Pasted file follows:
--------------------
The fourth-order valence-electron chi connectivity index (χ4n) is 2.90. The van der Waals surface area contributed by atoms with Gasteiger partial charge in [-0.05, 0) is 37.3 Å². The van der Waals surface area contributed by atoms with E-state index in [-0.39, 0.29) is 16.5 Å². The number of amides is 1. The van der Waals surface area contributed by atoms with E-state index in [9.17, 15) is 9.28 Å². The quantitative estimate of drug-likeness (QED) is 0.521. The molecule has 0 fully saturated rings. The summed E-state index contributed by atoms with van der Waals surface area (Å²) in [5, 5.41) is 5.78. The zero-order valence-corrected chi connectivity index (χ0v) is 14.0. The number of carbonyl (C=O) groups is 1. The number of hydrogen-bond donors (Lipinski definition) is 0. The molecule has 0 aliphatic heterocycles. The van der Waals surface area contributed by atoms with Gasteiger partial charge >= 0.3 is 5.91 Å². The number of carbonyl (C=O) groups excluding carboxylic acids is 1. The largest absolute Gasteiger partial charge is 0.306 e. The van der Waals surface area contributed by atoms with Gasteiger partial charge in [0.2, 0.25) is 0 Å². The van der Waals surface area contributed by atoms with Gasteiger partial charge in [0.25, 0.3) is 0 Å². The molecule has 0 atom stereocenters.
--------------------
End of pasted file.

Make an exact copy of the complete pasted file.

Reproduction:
The fourth-order valence-electron chi connectivity index (χ4n) is 2.90. The van der Waals surface area contributed by atoms with Gasteiger partial charge in [-0.05, 0) is 37.3 Å². The van der Waals surface area contributed by atoms with E-state index in [-0.39, 0.29) is 16.5 Å². The number of amides is 1. The van der Waals surface area contributed by atoms with E-state index in [9.17, 15) is 9.28 Å². The quantitative estimate of drug-likeness (QED) is 0.521. The molecule has 0 fully saturated rings. The summed E-state index contributed by atoms with van der Waals surface area (Å²) in [5, 5.41) is 5.78. The zero-order valence-corrected chi connectivity index (χ0v) is 14.0. The number of carbonyl (C=O) groups is 1. The number of hydrogen-bond donors (Lipinski definition) is 0. The molecule has 0 aliphatic heterocycles. The van der Waals surface area contributed by atoms with Gasteiger partial charge >= 0.3 is 5.91 Å². The number of carbonyl (C=O) groups excluding carboxylic acids is 1. The largest absolute Gasteiger partial charge is 0.306 e. The van der Waals surface area contributed by atoms with Gasteiger partial charge in [0.2, 0.25) is 0 Å². The van der Waals surface area contributed by atoms with Gasteiger partial charge in [0.25, 0.3) is 0 Å². The molecule has 0 atom stereocenters.